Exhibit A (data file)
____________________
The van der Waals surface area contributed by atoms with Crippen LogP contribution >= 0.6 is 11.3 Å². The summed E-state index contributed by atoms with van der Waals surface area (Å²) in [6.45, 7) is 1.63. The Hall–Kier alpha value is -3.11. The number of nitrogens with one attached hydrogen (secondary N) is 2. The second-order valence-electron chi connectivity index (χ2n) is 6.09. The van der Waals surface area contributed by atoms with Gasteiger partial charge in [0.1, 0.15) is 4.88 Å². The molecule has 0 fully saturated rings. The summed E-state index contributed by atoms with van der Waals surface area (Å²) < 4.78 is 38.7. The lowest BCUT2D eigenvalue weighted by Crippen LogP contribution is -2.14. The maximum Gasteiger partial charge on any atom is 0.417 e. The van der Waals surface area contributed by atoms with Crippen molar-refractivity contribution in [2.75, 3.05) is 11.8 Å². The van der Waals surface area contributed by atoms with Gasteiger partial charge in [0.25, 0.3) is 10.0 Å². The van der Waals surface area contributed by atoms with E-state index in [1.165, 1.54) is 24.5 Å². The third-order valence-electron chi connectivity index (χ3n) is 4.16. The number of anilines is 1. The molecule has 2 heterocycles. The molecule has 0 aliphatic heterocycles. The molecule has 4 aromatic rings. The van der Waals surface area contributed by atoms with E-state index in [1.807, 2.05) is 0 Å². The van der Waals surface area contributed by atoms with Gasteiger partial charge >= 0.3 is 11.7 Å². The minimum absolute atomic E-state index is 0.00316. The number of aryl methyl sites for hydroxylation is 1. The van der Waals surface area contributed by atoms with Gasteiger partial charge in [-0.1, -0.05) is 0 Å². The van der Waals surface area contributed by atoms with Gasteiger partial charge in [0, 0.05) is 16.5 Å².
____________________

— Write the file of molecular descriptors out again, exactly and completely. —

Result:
The van der Waals surface area contributed by atoms with Crippen LogP contribution >= 0.6 is 11.3 Å². The summed E-state index contributed by atoms with van der Waals surface area (Å²) in [6.45, 7) is 1.63. The Hall–Kier alpha value is -3.11. The number of nitrogens with one attached hydrogen (secondary N) is 2. The second-order valence-electron chi connectivity index (χ2n) is 6.09. The van der Waals surface area contributed by atoms with Gasteiger partial charge in [0.1, 0.15) is 4.88 Å². The molecule has 0 fully saturated rings. The summed E-state index contributed by atoms with van der Waals surface area (Å²) < 4.78 is 38.7. The lowest BCUT2D eigenvalue weighted by Crippen LogP contribution is -2.14. The maximum Gasteiger partial charge on any atom is 0.417 e. The van der Waals surface area contributed by atoms with Crippen molar-refractivity contribution in [2.75, 3.05) is 11.8 Å². The van der Waals surface area contributed by atoms with Gasteiger partial charge in [0.25, 0.3) is 10.0 Å². The van der Waals surface area contributed by atoms with E-state index in [1.165, 1.54) is 24.5 Å². The third-order valence-electron chi connectivity index (χ3n) is 4.16. The number of anilines is 1. The molecule has 2 heterocycles. The molecule has 0 aliphatic heterocycles. The molecule has 4 aromatic rings. The van der Waals surface area contributed by atoms with E-state index in [1.807, 2.05) is 0 Å². The van der Waals surface area contributed by atoms with Gasteiger partial charge >= 0.3 is 11.7 Å². The minimum absolute atomic E-state index is 0.00316. The number of aryl methyl sites for hydroxylation is 1. The van der Waals surface area contributed by atoms with Gasteiger partial charge in [-0.1, -0.05) is 0 Å². The van der Waals surface area contributed by atoms with Gasteiger partial charge in [0, 0.05) is 16.5 Å².